No, not every estate needs to be probated. Whether an estate will have to be probated depends on how the decedent’s property is titled when he or she dies. For example, some or all of a decedent’s property, such as jointly held property where there is a right of survivorship, the proceeds from a life insurance policy or a bank or retirement account that names a beneficiary, may not be part of the probate estate because it passes directly to another person by operation of law. Property that is held in a trust created by the decedent may also avoid probate.
Typically, it is necessary to probate the decedent’s estate if you need to:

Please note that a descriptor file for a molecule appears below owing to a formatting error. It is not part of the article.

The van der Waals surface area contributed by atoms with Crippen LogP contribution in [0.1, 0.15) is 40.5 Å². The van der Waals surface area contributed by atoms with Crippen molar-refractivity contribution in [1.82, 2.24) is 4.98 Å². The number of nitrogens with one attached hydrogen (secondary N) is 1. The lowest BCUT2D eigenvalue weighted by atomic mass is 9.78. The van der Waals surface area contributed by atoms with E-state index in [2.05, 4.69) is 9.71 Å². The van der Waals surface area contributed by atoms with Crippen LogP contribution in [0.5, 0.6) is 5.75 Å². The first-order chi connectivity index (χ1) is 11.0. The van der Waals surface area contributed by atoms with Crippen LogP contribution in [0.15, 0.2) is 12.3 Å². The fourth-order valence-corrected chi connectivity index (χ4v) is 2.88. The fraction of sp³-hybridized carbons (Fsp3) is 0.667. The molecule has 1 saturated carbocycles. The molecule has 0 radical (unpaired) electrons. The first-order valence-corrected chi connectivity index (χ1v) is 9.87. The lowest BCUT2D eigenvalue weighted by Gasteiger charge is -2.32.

- Establish the validity of the decedent’s will
- Change title (ownership) to real estate or to personal property such as bank accounts, stocks, bonds, etc., that is held in the decedent’s sole name without any right of survivorship
- Pay creditors of the decedent
- Obtain the decedent’s medical records
- File the decedent’s tax returns and pay taxes, when necessary
Probate of Wills and Estates
- Is it always necessary to probate an estate?
- Is there a deadline to probate an estate?
- Who can be appointed personal representative?
- What options are available to probate an estate?
- Do I have to give notice to heirs/devisees of a probate proceeding?
- Is there a simplified procedure for an estate with minimal assets and no real estate?
- Do I need to pay a filing fee to probate an estate?
- Where can I find more information?